Engineers in Annapolis

Students in SMU’s Lyle School of Engineering traveled to the U.S. Naval Academy in Annapolis, Maryland, during summer 2010 to meet fellow researchers working on iris recognition.

Research and the RED algorithm

An update from Jessica, a junior majoring in electrical engineering and math with a biomedical specialization:

During college, many students decide to join the workforce. The fortunate ones are able to find employment and internships relating to their chosen field of study. As an electrical engineering major interested in a research career, I knew immediately that I wanted to start research as an undergraduate in the Lyle School of Engineering.

Last summer, I was able to achieve this goal by joining the Biometric Works research team under Dr. Delores Etter. As a part of this lab, I not only contribute to a significant project but also work with a group of highly intelligent people. Through my research, I have found both a mentor and a group of fellow engineering students who share my passion.

Within the Biometrics lab, our research focuses on iris identification, specifically the RED Algorithm. As this algorithm was initially developed at the United States Naval Academy, the students from our lab travel to Annapolis once a year to work with the professors who originated RED.

flags.ashx.bmp On June 20, I was once again struck by how fortunate I am to be a part of such an outstanding team of researchers. Immediately upon arriving in Annapolis, we began to work with these amazing professors, discussing not only aspects of iris identification but also other fields relating to both computer science and electrical engineering. I learned about topics such as neural networks/artificial intelligence and FPGAs, information that will be useful both in our biometric research and other future projects. We were able to learn from leading experts in the field of biometrics, utilizing the technology available at the Naval Academy to enhance our understanding and ability to continue our research.

My experiences working with both Dr. Etter and the researchers at the Naval Academy have been invaluable. For me, working in the Biometrics Lab is not a job; it is an amazing opportunity to learn from engineering experts and to expand my abilities to think critically about solving the engineering puzzles of today’s world.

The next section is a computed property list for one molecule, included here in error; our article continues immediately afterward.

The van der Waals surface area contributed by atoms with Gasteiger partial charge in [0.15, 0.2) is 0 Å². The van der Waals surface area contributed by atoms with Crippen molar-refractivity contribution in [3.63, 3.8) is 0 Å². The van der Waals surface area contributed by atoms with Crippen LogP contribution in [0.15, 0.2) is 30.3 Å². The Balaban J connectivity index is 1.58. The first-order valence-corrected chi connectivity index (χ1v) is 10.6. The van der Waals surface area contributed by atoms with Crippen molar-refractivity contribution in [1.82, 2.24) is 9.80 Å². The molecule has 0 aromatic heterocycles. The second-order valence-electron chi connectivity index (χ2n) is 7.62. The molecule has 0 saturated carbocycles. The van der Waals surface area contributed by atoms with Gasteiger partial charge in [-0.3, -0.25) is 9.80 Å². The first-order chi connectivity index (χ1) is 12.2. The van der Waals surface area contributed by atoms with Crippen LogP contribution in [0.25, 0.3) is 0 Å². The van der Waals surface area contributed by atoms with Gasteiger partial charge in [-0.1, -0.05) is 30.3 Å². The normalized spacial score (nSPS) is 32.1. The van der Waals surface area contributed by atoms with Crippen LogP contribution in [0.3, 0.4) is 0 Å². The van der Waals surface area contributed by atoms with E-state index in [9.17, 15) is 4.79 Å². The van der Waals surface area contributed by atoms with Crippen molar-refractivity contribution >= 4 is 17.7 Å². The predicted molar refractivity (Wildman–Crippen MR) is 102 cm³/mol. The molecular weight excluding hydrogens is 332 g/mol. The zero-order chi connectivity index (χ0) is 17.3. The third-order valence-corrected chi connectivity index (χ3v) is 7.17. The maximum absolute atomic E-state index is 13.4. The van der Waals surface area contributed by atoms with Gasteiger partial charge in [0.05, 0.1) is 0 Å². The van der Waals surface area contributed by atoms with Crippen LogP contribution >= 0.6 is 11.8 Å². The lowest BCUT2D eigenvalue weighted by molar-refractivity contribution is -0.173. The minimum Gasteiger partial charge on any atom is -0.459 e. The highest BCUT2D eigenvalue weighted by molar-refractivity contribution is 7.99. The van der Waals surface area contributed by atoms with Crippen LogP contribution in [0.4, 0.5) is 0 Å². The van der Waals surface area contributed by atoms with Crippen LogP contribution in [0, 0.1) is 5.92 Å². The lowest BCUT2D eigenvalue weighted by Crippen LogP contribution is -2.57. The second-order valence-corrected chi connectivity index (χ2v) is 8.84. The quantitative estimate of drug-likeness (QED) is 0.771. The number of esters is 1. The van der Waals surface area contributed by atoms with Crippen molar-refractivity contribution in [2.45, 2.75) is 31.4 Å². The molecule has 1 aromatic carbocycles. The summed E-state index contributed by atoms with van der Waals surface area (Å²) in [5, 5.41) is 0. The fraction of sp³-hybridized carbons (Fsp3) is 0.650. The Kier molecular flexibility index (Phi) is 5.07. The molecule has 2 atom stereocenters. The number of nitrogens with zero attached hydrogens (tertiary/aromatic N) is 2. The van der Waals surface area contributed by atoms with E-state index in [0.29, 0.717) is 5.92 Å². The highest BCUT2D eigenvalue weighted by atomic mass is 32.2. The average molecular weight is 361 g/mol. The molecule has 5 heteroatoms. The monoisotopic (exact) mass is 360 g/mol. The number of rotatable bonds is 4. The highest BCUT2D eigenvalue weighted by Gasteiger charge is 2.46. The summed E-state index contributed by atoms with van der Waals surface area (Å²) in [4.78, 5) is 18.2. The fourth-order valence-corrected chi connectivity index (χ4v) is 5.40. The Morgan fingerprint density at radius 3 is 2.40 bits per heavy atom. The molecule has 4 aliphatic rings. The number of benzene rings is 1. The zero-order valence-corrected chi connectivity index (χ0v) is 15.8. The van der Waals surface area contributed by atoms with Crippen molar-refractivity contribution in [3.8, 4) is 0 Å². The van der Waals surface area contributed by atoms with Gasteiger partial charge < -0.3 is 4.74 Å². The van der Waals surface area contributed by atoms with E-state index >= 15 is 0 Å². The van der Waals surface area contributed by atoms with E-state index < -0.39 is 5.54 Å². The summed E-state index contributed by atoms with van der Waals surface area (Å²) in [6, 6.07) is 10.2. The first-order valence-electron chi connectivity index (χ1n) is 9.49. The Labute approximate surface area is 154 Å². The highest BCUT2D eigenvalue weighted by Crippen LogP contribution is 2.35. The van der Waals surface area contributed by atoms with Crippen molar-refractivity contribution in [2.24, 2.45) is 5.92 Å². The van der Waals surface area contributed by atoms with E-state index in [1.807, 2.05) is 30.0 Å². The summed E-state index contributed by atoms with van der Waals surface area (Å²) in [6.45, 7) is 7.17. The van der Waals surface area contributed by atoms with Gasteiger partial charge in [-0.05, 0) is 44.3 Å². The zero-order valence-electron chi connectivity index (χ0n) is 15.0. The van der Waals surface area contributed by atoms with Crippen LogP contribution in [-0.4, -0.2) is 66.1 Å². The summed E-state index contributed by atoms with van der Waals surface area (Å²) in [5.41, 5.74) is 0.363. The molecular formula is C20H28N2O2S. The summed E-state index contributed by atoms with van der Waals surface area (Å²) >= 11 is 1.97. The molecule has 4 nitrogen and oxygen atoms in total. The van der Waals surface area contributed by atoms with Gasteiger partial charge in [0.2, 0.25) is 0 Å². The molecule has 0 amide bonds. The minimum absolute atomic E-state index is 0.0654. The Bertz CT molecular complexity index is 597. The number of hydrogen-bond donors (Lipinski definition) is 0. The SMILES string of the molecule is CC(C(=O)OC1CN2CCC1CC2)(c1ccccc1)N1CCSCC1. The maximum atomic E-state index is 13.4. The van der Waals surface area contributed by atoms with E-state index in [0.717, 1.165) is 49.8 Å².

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Programming, learning and amazing seafood

An update from Ben, a junior computer science and engineering major:

I was standing in the D Terminal of D/FW Airport, staring out the vast window that overlooked our plane. The woman at the front desk near the ramp spoke on the intercom, “Now boarding for Baltimore, Maryland.” It was at that very moment that I realized how fortunate I was to be given such an opportunity.

I had been working with Dr. Delores Etter for six months now as a researcher in iris recognition. The team I joined worked in conjunction with the Naval Academy in Annapolis and aided in the development of a new iris recognition algorithm called RED (Ridge Energy Detection). This trip to Maryland was the chance for the team to mix and mingle with the professors and students face-to-face, allowing for us to better understand each other and perhaps pitch new ideas for the algorithm.

I picked up my bag next to me, boarding pass in my hand, and walked over to the ramp with a big smile on my face.

NavalAcademy2.jpg After a three-hour flight and forty five-minute shuttle ride, I had arrived with my fellow teammates in what I can only describe as the most American town in the nation. Annapolis was filled with American flags and patriotic symbols on pretty much every building. Alongside the Chesapeake Bay, it definitely had its worthy sights. We walked through the guarded gates, showing our proper IDs, and entered the United States Naval Academy grounds.

For the next two weeks, I was able to shake hands with some of the most intelligent people that I had ever met. On some occasions, I even sat in on lectures given by these individuals and increased my understandings of both iris recognition and so much more – including neural networks and hardware acceleration. We also spent a good amount of time continuing our development on RED, making sure to utilize anybody available to overcome obstacles.

Ben2-1.jpg When we were not busy learning or writing code, we spent the evenings eating the best seafood around and exploring the historical heart of Annapolis – including the capitol building where George Washington once stood.

During the middle weekend of our stay, we even took a train up to New York City, making sure to take as large of a bite out of the Big Apple as possible, seeing Central Park, the Natural History Museum, the Intrepid, the Empire State Building, and, of course, taking a two-hour cruise around the island. Needless to say, our feet took a beating and my camera died after taking too many pictures.

By the end of our trip, I was full of new ideas and had spent more money on expensive seafood than I care to admit. Everything I was able to partake in gave me such an extraordinary experience. Not a day goes by that I do not cherish the job that I have at the Caruth Institute. Dr. Etter has really gone above and beyond to care for us, and I cannot help but think about how SMU has undoubtedly changed my life. Not many people can graduate from college with more than a year of experience in the field of their degree, especially under a highly respected and recognized individual.

As I walk up the ramp back into D/FW Airport, I take a deep breath and tightly hold onto the straps of my backpack. It was time to get back to work.

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